I love primes, I prefer them to zooms, as they are faster, smaller, and often with shortcomings I can live with. The Nikkor AF-D 35mm f/2 has been around for quite a while, as a fast moderate wide angle full-frame lens. I see plenty of copies of this lens being sold used, and it seems there is demand for them. But is it justified?
+ fast moderate wide angle/normal (FX/DX respectively) lens, good for low light general photography
+ small and light
+ construction quality is quite good (for the price tag)
- optical quality is excellent for DX, but FX corners could be better
- screw-type autofocus
- questionable usefulness of 35mm focal length (for FX)
|Shot wide open on full frame (D700)|
|Details from the 100% crop of the photo above (100% crop from non-resized image).|
- full-frame users who need a budget-friendly lens that is wider-than-normal and has autofocus
- general photography, pretty decent walk-around lens for that.
- low light
- DX users. The Nikkor AF-S 35mm f/1.8 is better in every possible way for DX.
- portraits. Too short, has distortion.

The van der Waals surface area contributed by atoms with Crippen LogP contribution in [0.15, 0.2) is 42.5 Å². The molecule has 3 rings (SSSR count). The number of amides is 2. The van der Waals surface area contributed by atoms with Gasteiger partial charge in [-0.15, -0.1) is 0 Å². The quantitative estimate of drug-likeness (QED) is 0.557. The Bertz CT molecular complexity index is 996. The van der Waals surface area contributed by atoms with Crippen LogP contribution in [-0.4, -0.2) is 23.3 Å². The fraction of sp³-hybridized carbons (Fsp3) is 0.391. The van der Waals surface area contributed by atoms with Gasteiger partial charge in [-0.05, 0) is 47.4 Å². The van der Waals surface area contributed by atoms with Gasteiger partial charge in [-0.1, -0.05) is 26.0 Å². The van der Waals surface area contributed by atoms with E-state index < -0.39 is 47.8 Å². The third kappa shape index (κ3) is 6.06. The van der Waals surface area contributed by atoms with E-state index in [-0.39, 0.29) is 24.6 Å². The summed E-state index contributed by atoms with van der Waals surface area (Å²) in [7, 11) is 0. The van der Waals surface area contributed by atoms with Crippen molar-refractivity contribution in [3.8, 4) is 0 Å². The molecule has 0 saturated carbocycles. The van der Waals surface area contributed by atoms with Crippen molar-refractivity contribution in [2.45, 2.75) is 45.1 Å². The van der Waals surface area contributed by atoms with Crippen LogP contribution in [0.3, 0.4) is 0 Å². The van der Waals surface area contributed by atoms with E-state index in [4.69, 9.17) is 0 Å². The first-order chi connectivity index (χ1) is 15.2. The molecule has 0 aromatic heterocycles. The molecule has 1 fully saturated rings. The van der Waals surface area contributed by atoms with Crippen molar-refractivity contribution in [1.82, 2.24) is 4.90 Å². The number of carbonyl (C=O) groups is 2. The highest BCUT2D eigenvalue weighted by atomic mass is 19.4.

- art museums and galleries, sadly. Although the focal length and the large aperture would make it a great lens for such a thing, the fair corners and the distortion of the lens don't make it the best possible option for taking photos of highly-detailed flat surfaces
A very good lens, the issues of which are more related to things outside of itself. The image quality is decent (if you don't look too much at the FX corners), it's a fast lens (although not f/1.8), but the problem is that there are better options. This lens makes absolutely no sense in DX, since the AF-S 35mm f/1.8 is cheaper and better in every way. As for FX? Well, for me at least the 35mm is a bit weird focal length for full frame. Not long enough to be normal, not wide enough to be truly wide. It's OK for many occasions - this is a good lens for a walk around the city - but realistically you'd probably find a wider or longer lens a better option for some truly inspiring captures. Dare I call this a snapshot lens? Perhaps that's what it is.